download packages "foo", "bar", without their dependencies, non-parallel
make clean
remove all package builds – use with caution!
make clean-junk
remove all unused files, including unused package files, temporary folders, and logs
make clean-pkg
remove all unused package files, handy after a successful update
make show-deps-foo
print a list of upstream dependencies and all downstream dependents (direct and recursive)
make show-downstream-deps-foo
print a list of all recursive downstream dependents - suitable for use in shell scripts
make show-direct-downstream-deps-foo
print a list of direct downstream dependents - suitable for use in shell scripts
make show-upstream-deps-foo
print a list of upstream dependencies - suitable for use in shell scripts
make docs/build-matrix.html
generate a report of what packages are supported on what targets to docs/build-matrix.html
make update
update the version numbers of all packages, download the new versions and note their checksums
make update UPDATE_DRYRUN=true
show list of update candidates without downloading
make update-package-foo
update the version numbers of package foo, download the new version and note its checksum
make check-update-package-foo
check if package foo has an update available without downloading
make update-checksum-foo
download package foo and update its checksum
make cleanup-style
cleanup coding style

List of Packages

See something missing? Feel free to create a new package.

Loading package list...

Guidelines for Creating Packages

  1. The package should be a free software library that is really used by one of your applications. Please also review our legal notes.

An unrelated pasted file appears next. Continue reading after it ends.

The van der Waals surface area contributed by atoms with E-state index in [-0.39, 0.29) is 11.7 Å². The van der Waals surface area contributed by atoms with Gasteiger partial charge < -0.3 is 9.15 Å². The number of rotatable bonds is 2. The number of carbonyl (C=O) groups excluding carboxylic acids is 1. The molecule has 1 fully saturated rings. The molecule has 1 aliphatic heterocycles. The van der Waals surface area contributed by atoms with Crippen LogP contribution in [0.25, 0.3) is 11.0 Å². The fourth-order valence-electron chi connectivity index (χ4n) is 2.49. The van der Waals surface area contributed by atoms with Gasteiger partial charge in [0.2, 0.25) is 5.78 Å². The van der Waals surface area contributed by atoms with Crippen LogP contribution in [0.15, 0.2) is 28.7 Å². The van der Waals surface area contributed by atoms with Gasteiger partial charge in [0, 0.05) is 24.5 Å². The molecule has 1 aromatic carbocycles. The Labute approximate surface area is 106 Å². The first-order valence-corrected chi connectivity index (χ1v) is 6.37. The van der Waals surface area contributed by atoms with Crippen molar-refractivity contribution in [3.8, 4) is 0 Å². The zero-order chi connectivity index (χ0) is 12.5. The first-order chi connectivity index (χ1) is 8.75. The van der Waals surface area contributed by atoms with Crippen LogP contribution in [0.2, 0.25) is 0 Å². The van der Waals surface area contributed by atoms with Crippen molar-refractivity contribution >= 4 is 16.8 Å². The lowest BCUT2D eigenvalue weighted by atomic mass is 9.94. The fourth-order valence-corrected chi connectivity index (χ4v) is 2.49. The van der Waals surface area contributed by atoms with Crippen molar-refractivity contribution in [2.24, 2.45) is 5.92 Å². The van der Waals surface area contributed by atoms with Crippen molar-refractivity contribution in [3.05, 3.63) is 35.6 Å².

BTW, we're always curious about the applications people are porting. We maintain a list of projects which use MXE. No matter whether your project is free or proprietary – as long as it has its own website, we'd be happy to link to it.

    Also, feel free to link to us. :-)

  2. Grep through the src/*.mk files to find a project that is most similar to yours. (Really, grep is your friend here.)

    For instance, when adding a GNU library, you should take a package like or as the base of your work. When using a SourceForge project, you could start with a copy of And so on.

    GitHub hosted projects can automatically configure updates, urls, file names etc. by setting $(PKG)_GH_CONF instead of $(PKG)_FILE, $(PKG)_SUBDIR, $(PKG)_URL, and $(PKG)_UPDATE sections.

    To track releases set:

    $(PKG)_GH_CONF  := owner/repo/releases[/latest][, tag prefix, tag suffix, tag filter-out, version separator]

    Releases may require setting _FILE, _SUBDIR, _URL, depending on the naming convention used by the project for tarballs.

    To track tags set:

    $(PKG)_GH_CONF  := owner/repo/tags[, tag prefix, tag suffix, tag filter-out, version separator]

    To track branches, set:

    $(PKG)_GH_CONF  := owner/repo/branches/<branch name>

    See the following packages for examples:

    • for release tracking with non-standard file name
    • for release tracking with standard file name
    • for branch tracking
    • for tag tracking
    • for externally hosted tarballs with generated sources not present in source tree

    The GNU Make Standard Library is also available (though it should be unnecessary for most packages).

    Alternatively you can use tool tools/ to create a skeleton of new MXE package. It fills most of the fields of .mk file automatically and supports typical build scenarios through option --builder. It also adds a package to the list of packages (see below).

  3. Adjust the comments, fill in the $(PKG)_* fields.

    To fill the $(PKG)_CHECKSUM field, use a command such as (for file

    make update-checksum-gettext


    openssl sha256 pkg/gettext-x.y.z.tar.gz

    if you have already downloaded the package.